Poisonous butterflies can be identified by bright colors or warning markings. For instance, the goliath birdwing from Indonesia has bright yellow and green wings. The color warns predators to stay away.
There are not many poisonous butterflies and none that are fatal to either humans or large mammals. The species that are toxic include the monarch, small postman butterfly, pipevine swallowtail and goliath birdwing. Bright black and orange wings characterize the monarch butterfly, a species that contains poison because of the food it eats. The monarch lays its eggs on toxic milkweed plants that the hatchlings feed on exclusively as caterpillars to become poisonous.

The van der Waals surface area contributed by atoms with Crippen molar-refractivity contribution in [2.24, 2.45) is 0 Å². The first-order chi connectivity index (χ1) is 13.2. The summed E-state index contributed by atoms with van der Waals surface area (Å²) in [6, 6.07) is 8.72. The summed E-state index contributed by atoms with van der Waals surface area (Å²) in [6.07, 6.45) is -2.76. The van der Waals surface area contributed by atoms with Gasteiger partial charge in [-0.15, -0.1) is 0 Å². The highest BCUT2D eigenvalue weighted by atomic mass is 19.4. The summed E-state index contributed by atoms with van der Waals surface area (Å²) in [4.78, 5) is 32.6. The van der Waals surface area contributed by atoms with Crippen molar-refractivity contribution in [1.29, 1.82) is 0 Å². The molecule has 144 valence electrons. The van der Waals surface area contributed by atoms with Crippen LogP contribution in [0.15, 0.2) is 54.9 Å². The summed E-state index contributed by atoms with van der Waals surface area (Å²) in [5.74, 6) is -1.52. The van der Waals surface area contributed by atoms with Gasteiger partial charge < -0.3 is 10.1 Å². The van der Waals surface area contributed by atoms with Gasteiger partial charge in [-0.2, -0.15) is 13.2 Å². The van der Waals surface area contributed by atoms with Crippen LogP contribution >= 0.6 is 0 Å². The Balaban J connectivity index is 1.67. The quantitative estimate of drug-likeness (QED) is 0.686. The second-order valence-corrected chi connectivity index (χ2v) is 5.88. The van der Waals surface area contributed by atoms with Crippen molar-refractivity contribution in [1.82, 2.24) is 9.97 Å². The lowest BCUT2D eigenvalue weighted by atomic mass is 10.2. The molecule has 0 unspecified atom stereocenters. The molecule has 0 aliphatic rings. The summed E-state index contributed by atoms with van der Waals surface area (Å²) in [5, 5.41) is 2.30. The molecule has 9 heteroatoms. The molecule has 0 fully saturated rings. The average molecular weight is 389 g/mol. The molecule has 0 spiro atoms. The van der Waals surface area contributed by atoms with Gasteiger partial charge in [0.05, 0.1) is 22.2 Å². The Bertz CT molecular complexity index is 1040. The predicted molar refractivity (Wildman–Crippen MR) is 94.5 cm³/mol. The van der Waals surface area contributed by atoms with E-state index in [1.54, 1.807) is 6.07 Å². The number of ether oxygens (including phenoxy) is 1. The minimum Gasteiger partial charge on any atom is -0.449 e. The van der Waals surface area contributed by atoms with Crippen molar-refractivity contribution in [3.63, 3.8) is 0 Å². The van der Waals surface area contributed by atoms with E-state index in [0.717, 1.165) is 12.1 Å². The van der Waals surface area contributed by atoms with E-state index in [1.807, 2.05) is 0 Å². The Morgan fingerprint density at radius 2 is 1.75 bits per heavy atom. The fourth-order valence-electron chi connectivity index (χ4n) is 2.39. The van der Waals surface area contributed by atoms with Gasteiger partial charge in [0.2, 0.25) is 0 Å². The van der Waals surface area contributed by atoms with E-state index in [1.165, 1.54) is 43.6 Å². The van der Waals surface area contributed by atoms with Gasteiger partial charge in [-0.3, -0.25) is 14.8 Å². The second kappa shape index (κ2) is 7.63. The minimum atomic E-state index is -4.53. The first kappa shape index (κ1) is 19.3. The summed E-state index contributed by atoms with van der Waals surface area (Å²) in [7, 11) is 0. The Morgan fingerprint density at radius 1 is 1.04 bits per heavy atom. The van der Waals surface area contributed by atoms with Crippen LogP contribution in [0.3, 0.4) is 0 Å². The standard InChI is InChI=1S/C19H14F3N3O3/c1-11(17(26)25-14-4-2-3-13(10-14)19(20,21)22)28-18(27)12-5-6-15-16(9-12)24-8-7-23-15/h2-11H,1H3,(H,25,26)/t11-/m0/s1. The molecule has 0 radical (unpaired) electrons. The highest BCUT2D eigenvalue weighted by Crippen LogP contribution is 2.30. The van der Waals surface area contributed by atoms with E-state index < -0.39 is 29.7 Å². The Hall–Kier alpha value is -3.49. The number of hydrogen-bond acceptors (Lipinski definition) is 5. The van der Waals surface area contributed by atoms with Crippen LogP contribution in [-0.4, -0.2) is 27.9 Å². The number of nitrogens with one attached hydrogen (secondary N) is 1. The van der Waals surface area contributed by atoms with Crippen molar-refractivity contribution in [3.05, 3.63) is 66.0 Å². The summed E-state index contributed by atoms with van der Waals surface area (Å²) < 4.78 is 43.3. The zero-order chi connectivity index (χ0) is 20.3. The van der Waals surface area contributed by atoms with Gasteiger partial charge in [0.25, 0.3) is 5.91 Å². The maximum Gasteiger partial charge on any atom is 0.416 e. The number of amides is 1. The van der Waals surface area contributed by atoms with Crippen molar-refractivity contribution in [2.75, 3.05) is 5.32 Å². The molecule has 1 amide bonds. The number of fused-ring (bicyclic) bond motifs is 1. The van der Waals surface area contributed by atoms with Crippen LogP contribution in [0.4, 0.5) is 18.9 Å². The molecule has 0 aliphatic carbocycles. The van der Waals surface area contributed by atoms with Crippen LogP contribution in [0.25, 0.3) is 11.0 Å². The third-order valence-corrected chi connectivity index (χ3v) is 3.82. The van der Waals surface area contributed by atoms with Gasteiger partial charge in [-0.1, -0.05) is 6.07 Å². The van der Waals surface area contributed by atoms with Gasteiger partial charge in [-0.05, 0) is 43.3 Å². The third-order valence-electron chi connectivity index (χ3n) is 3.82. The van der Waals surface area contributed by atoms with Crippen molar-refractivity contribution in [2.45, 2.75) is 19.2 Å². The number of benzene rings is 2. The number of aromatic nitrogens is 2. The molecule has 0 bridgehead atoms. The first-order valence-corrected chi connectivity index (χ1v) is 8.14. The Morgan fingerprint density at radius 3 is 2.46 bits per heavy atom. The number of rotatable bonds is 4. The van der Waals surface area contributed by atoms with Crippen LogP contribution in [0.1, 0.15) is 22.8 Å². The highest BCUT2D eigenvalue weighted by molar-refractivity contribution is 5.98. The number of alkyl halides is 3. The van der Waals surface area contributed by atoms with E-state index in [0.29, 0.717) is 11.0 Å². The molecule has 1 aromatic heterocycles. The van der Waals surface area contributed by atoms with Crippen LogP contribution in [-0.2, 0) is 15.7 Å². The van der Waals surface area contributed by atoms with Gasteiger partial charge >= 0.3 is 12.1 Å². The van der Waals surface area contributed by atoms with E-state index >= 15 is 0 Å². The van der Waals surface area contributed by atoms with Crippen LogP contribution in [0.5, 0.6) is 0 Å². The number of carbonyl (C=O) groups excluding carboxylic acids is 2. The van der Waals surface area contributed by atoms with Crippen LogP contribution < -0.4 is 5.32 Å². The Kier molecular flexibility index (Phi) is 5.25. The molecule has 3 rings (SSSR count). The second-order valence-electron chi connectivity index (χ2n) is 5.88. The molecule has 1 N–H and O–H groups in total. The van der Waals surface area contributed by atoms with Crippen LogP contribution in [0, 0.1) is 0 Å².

The pipevine swallowtail is another example of a poisonous butterfly identified by its distinctive coloring. Its wings are a metallic turquoise color with bold black and orange spots. Like the monarch butterfly, the pipevine swallowtail also gets its poison from the plant on which it feeds. The pipevine plant toxin builds up in the caterpillars to make them poisonous as adults. Birds tend to stay away from butterflies with this same coloring and pattern, so other species of swallowtail butterfly, such as the eastern tiger, spicebush and eastern black, have evolved to look similar to the pipevine.